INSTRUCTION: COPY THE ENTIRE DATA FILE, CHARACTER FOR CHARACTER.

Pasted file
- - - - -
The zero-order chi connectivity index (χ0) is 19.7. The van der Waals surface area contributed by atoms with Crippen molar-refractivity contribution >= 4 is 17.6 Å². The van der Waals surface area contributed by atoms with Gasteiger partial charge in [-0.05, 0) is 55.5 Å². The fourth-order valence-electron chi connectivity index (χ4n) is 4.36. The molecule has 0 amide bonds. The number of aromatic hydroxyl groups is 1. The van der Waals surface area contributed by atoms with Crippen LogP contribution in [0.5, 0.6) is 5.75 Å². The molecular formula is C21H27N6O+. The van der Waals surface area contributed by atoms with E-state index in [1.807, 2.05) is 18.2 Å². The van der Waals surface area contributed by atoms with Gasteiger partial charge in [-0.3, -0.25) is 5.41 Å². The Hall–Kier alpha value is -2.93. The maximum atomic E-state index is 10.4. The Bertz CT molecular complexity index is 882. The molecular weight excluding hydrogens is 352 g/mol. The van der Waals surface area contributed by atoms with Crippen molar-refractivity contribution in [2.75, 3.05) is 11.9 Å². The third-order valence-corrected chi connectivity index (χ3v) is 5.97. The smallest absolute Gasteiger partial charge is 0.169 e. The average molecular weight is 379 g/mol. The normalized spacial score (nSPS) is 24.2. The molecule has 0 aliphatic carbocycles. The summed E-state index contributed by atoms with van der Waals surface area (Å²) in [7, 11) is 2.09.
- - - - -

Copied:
The zero-order chi connectivity index (χ0) is 19.7. The van der Waals surface area contributed by atoms with Crippen molar-refractivity contribution >= 4 is 17.6 Å². The van der Waals surface area contributed by atoms with Gasteiger partial charge in [-0.05, 0) is 55.5 Å². The fourth-order valence-electron chi connectivity index (χ4n) is 4.36. The molecule has 0 amide bonds. The number of aromatic hydroxyl groups is 1. The van der Waals surface area contributed by atoms with Crippen LogP contribution in [0.5, 0.6) is 5.75 Å². The molecular formula is C21H27N6O+. The van der Waals surface area contributed by atoms with E-state index in [1.807, 2.05) is 18.2 Å². The van der Waals surface area contributed by atoms with Gasteiger partial charge in [-0.3, -0.25) is 5.41 Å². The Hall–Kier alpha value is -2.93. The maximum atomic E-state index is 10.4. The Bertz CT molecular complexity index is 882. The molecular weight excluding hydrogens is 352 g/mol. The van der Waals surface area contributed by atoms with Crippen molar-refractivity contribution in [2.75, 3.05) is 11.9 Å². The third-order valence-corrected chi connectivity index (χ3v) is 5.97. The smallest absolute Gasteiger partial charge is 0.169 e. The average molecular weight is 379 g/mol. The normalized spacial score (nSPS) is 24.2. The molecule has 0 aliphatic carbocycles. The summed E-state index contributed by atoms with van der Waals surface area (Å²) in [7, 11) is 2.09.